‘Fringe’: ‘In Absentia’ review

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After this week’s Fringe, it is clear that saving the world is not only going to be far from straightforward, but that it is going to come with a whole load of moral complications too. Olivia must be wondering what sort of world she’s trying to save when the resistance so nonchalantly embraces the repurposing of dangerous Observer technology for torture. It’s amazing how much world building ‘In Absentia’ does with so few locations and a clearly limited budget; through the eyes of both a captured loyalist (played by Eric Lange) and a bitter Etta, the cold harshness and cruelty of 2036 is made even more real.

The episode sees the team return to Harvard to check if there is anything of use in their old lab. Walter’s scrambled mind is struggling with the device discovered in the premiere, and it’s unclear whether it may be doing more harm than good. Harvard, though, is now a base for the Observers and one that is hard to get into. While the characters do manage to enter the lab through the tunnels below, accessing other parts of the building proves more of a challenge. A loyalist to the Observers is also discovered, and Etta questions him to gain the necessary information.

One of the central problems that Olivia and Peter now face is the difficulty of relating to a daughter that they barely know. This is particularly the case for Olivia this week as she stands on the sidelines disapprovingly watching Etta torture their captive. This dilemma is particularly interesting, and the lack of familiarity to this world makes it tough to tell who is right or wrong. In the end, Olivia convinces Etta to be merciful but it is also revealed that the man managed to lie very convincingly to her, making Etta’s cautiousness appropriate.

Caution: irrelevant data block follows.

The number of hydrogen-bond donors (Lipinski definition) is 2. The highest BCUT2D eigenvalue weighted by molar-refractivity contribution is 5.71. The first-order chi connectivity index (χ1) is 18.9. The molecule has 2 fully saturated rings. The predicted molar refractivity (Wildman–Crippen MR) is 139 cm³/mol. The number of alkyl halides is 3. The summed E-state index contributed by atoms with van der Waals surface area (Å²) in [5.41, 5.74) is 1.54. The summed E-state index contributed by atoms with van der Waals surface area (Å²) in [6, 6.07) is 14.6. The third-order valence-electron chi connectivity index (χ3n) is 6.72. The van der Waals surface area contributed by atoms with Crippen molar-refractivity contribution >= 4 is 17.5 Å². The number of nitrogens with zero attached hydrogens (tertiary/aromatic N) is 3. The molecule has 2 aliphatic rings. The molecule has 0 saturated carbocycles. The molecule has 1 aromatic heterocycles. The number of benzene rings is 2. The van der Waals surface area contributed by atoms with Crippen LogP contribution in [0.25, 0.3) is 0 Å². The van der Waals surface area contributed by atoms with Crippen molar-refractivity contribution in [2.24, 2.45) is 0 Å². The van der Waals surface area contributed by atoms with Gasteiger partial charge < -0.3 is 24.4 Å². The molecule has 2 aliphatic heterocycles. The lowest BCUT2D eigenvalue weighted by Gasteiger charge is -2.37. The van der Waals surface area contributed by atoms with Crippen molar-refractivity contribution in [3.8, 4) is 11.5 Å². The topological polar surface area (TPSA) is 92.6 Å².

As strong as the season premiere was, ‘In Absentia’ allows a great chance for Fringe to take a breath and refocus its characterisation before the final season really gets going. Lange is excellent as the Fringe team’s captive and even considering his lies, there’s far more to him than being just an evil loyalist. By the end of the episode, the show has also found a way to plausibly bring back a case-of-the-week structure, with the team needing to hunt down the remaining Betamax tapes to uncover Walter’s plan.

For much of Fringe’s third and fourth seasons, it was very concerned with identity and what makes a person who they really are. This is a theme that has been present in previous seasons too, and it now looks like the question is being asked of society as a whole, forcing the characters to ponder what makes humanity worth saving. ‘In Absentia’ is a quieter episode than the premiere, but its assured approach to character development and world building make it an interesting and effective instalment that is essential for the season-long conflict.

Aired at 10pm on Wednesday 31 October 2012 on Sky1.

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